- HD 113 (open): Rhetta Bowers defeated Jonathan Boos, 54%-46%
- HD 114 (open): John Turner defeated Lisa Luby Ryan, 56%-44%.
- HD 115: Rep. Matt Rinaldi, R-Irving lost to Julie Johnson, 57%-43%
- HD 132 (RECOUNT): Rep. Mike Schofield, R-Katy lost to Gina Calanni by 49 votes
- HD 135: Rep. Gary Elkins, R-Houston lost to Jon Rosenthal, 51%-48%
- HD 136: Rep. Tony Dale, R-Cedar Park lost to John Bucy, 53%-47%
For the 86th Texas Legislature, the Texas House will have 29 new faces (about 20% of the House). Coupled with 2016 results, that means 55 House members (36.7% of the body) will be in their first or second term.
Here are the new names by party (previous experience in the Texas House are denoted with an asterisk):
- HD 4 – Keith Bell, R- Forney
- HD 8 – Cody Harris, R-Palestine
- HD 13 – Ben Leman, R-Brenham
- HD 15 – Steve Toth, R-The Woodlands*
- HD 23 – Mayes Middleton, R-Wallisville
- HD 37 – Alex Dominguez, D-Brownsville
- HD 45 – Erin Zweiner, D-Driftwood
- HD 46 – Sheryl Cole, D-Austin
- HD 47 – Vicki Goodwin, D-Austin
- HD 52 – James Talarico, D-Round Rock
- HD 54 – Brad Buckley, R-Killeen
- HD 62 – Reggie Smith, R-Sherman
- HD 65 – Michele Beckley, D-Carrollton
- HD 89 – Candy Noble, R-Lucas
- HD 102 – Ana Maria Ramos, D-Richardson
- HD 104 – Jessica Gonzalez, D-Dallas
- HD 105 – Thresa “Terry” Meza, D-Irving
- HD 106 – Jared Patterson, R-Frisco
- HD 109 – Carl Sherman, D-Desoto
- HD 113 – Rhetta Bowers, D-Rowlett
- HD 114 – John Turner, D-Dallas
- HD 115 – Julie Johnson, D-Dallas
- HD 116 – Trey Martinez Fischer, D-San Antonio*
- HD 118 – Leo Pacheco, D-San Antonio
- HD 121 – Steve Allison, R-Alamo Heights
- HD 126 – Sam Harless, R-Spring
- HD 132 – Gina Calanni, D–Katy
- HD 135 – Jon Rosenthal, D-Houston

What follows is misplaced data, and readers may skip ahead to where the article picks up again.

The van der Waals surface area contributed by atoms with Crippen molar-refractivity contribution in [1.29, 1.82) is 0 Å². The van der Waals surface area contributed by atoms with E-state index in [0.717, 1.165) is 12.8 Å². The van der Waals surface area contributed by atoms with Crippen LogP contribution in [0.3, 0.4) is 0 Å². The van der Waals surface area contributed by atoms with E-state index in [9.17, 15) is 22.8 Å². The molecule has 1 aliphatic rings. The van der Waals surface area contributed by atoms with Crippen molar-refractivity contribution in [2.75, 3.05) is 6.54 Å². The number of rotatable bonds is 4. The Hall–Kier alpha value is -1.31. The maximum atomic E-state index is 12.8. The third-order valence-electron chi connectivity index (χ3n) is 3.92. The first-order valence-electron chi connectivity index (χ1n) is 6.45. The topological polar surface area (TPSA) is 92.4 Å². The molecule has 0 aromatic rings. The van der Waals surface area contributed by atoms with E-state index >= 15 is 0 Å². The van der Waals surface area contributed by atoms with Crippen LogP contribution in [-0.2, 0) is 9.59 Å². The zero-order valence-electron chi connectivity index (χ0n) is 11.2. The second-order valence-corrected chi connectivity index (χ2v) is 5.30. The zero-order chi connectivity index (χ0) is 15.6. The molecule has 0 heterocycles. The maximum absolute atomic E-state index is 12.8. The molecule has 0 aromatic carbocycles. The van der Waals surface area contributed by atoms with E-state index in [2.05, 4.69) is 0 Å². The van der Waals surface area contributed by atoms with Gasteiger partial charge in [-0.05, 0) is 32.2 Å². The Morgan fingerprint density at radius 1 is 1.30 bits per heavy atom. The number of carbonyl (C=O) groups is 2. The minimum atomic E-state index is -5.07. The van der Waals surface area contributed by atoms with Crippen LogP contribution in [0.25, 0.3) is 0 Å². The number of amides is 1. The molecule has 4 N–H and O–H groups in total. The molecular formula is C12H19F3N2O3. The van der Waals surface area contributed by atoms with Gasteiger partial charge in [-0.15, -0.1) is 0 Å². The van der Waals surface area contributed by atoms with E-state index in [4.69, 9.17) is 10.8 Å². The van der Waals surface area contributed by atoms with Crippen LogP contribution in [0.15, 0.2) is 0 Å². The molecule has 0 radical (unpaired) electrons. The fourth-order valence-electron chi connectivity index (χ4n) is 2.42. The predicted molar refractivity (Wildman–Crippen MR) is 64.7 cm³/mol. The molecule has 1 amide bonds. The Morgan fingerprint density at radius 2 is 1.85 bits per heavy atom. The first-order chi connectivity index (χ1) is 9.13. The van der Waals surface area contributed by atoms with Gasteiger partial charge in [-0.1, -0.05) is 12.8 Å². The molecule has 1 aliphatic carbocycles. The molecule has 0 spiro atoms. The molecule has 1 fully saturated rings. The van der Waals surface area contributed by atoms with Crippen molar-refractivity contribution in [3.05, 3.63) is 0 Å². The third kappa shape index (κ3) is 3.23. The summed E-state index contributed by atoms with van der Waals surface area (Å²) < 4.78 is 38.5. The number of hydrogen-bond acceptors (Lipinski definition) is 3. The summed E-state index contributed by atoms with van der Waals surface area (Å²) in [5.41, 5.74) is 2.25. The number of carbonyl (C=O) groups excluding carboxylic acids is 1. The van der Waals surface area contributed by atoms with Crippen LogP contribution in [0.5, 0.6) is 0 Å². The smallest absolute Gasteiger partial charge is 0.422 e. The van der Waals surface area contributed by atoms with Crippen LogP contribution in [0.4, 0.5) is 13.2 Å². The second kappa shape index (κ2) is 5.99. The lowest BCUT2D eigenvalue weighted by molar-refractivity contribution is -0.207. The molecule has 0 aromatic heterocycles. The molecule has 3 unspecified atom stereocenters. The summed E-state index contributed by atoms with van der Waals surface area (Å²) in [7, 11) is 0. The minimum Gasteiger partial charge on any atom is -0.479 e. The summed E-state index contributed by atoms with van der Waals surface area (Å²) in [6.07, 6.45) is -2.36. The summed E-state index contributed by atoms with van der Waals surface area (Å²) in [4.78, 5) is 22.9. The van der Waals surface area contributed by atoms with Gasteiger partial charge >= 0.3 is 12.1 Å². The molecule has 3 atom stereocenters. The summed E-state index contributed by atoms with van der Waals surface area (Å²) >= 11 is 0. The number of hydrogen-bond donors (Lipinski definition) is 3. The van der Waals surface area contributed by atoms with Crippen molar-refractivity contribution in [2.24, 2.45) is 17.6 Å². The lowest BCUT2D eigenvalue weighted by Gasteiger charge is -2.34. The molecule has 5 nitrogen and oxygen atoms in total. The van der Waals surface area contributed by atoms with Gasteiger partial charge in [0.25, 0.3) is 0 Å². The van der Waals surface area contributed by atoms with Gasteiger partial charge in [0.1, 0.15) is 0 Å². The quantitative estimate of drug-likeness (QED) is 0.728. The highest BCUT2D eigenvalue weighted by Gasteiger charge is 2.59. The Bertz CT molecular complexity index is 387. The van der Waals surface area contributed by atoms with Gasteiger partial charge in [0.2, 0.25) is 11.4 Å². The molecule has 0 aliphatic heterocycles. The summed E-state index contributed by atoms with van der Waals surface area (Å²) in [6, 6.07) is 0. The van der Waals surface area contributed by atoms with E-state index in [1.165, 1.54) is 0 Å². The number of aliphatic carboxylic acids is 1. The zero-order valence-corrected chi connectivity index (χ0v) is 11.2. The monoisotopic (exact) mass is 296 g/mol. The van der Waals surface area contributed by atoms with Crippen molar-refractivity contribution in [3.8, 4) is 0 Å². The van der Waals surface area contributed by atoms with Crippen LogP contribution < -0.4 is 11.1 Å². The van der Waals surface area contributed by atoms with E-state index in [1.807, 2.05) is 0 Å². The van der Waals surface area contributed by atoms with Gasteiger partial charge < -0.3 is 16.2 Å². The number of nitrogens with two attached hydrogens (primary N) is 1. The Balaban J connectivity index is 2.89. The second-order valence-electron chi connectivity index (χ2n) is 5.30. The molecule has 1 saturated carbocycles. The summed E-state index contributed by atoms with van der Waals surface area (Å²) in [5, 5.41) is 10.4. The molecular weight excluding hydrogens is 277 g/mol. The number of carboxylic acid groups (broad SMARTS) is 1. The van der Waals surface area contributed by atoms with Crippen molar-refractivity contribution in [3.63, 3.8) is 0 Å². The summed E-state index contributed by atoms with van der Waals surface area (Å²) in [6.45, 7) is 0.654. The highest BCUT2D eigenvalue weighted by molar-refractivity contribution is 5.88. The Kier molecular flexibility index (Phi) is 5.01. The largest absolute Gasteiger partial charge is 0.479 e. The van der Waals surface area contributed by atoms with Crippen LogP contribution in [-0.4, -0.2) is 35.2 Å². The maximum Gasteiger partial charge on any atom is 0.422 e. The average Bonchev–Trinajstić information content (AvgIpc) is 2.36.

- HD 136 – John Bucy, D-Cedar Park
TAR thanks the following outgoing state representatives for their service:
- HD 4 – Rep. Lance Gooden, R-Terrell (won CD 5 election)
- HD 8 – Rep. Byron Cook, R- Corsicana (retired)
- HD 13 – Rep. Leighton Schubert, R-Caldwell (retired)
- HD 15 – Rep. Mark Keough, R-The Woodlands (retired, won race for Montgomery County Judge)
- HD 23 – Rep. Wayne Faircloth, R-Galveston (lost in primary)
- HD 37 – Rep. René Oliveira, D-Brownsville (lost in primary runoff)
- HD 45 – Rep. Jason Isaac, R-Dripping Springs (lost in CD 21 primary)
- HD 46 – Rep. Dawnna Dukes, D-Austin (lost in primary)
- HD 47 – Rep. Paul Workman, R-Austin (lost in general)
- HD 52 – Rep. Larry Gonzales, R-Round Rock (retired)
- HD 54 – Rep. Scott Cosper, R-Killeen (lost in primary runoff)
- HD 62 – Rep. Larry Phillips, R-Sherman (retired)
- HD 65 – Rep. Ron Simmons, R-Lewisville (lost in general)
- HD 89 – Rep. Jodie Laubenberg, R-Plano (retired)
- HD 102 – Rep. Linda Koop, R-Dallas (lost in general)
- HD 104 – Rep. Roberto Alonzo, D-Dallas (lost in primary)
- HD 105 – Rep. Rodney Anderson, R-Grand Prairie (lost in general)
- HD 106 – Rep. Pat Fallon, R-Frisco (won SD 31 election)
- HD 109 – Rep. Helen Giddings, D-Desoto (retired)
- HD 113 – Rep. Cindy Burkett, R-Sunnyvale (lost in SD 2 primary)
- HD 114 – Rep. Jason Villalba, R-Dallas (lost in primary)
- HD 115 – Rep. Matt Rinaldi, R-Irving (lost in general)
- HD 116 – Rep. Diana Arévalo, D-San Antonio (lost in primary)
- HD 118 – Rep. Tomas Uresti, D-San Antonio (lost in primary)
- HD 121 – Speaker Joe Straus, R-San Antonio (retired)
- HD 126 – Rep. Kevin Roberts, R-Houston (lost in CD 2 primary runoff)
- HD 132 – Rep. Mike Schofield, R-Katy (lost in general, pending recount)
- HD 135 – Rep. Gary Elkins, R-Houston (lost in general)
- HD 136 – Rep. Tony Dale, R-Cedar Park (lost in general)